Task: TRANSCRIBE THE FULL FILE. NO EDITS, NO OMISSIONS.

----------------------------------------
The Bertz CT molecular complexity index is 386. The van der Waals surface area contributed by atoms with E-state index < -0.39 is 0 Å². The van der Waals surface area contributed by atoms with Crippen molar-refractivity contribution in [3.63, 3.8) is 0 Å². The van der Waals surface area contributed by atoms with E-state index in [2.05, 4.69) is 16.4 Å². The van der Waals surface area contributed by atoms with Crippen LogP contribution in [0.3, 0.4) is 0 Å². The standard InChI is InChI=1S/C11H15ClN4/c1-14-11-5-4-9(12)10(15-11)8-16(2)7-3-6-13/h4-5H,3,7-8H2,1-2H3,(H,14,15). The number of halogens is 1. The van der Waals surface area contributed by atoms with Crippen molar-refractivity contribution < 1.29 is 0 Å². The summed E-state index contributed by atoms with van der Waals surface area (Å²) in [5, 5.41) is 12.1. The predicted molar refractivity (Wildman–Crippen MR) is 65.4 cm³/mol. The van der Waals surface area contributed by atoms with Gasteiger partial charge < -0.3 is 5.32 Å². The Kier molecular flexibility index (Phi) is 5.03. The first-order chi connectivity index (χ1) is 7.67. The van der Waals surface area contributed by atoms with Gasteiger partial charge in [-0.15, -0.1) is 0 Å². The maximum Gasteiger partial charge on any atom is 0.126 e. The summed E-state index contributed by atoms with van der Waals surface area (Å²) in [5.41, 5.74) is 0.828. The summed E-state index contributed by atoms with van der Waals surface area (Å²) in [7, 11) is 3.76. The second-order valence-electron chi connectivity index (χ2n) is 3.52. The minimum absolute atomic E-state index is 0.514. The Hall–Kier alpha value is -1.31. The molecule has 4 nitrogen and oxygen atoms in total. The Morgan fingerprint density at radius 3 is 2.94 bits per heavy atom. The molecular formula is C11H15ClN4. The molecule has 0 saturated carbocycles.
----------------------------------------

The Bertz CT molecular complexity index is 386. The van der Waals surface area contributed by atoms with E-state index < -0.39 is 0 Å². The van der Waals surface area contributed by atoms with Crippen molar-refractivity contribution in [3.63, 3.8) is 0 Å². The van der Waals surface area contributed by atoms with E-state index in [2.05, 4.69) is 16.4 Å². The van der Waals surface area contributed by atoms with Crippen LogP contribution in [0.3, 0.4) is 0 Å². The standard InChI is InChI=1S/C11H15ClN4/c1-14-11-5-4-9(12)10(15-11)8-16(2)7-3-6-13/h4-5H,3,7-8H2,1-2H3,(H,14,15). The number of halogens is 1. The van der Waals surface area contributed by atoms with Crippen molar-refractivity contribution < 1.29 is 0 Å². The summed E-state index contributed by atoms with van der Waals surface area (Å²) in [5, 5.41) is 12.1. The predicted molar refractivity (Wildman–Crippen MR) is 65.4 cm³/mol. The van der Waals surface area contributed by atoms with Gasteiger partial charge < -0.3 is 5.32 Å². The Kier molecular flexibility index (Phi) is 5.03. The first-order chi connectivity index (χ1) is 7.67. The van der Waals surface area contributed by atoms with Gasteiger partial charge in [-0.15, -0.1) is 0 Å². The maximum Gasteiger partial charge on any atom is 0.126 e. The summed E-state index contributed by atoms with van der Waals surface area (Å²) in [5.41, 5.74) is 0.828. The summed E-state index contributed by atoms with van der Waals surface area (Å²) in [7, 11) is 3.76. The second-order valence-electron chi connectivity index (χ2n) is 3.52. The minimum absolute atomic E-state index is 0.514. The Hall–Kier alpha value is -1.31. The molecule has 4 nitrogen and oxygen atoms in total. The Morgan fingerprint density at radius 3 is 2.94 bits per heavy atom. The molecular formula is C11H15ClN4. The molecule has 0 saturated carbocycles.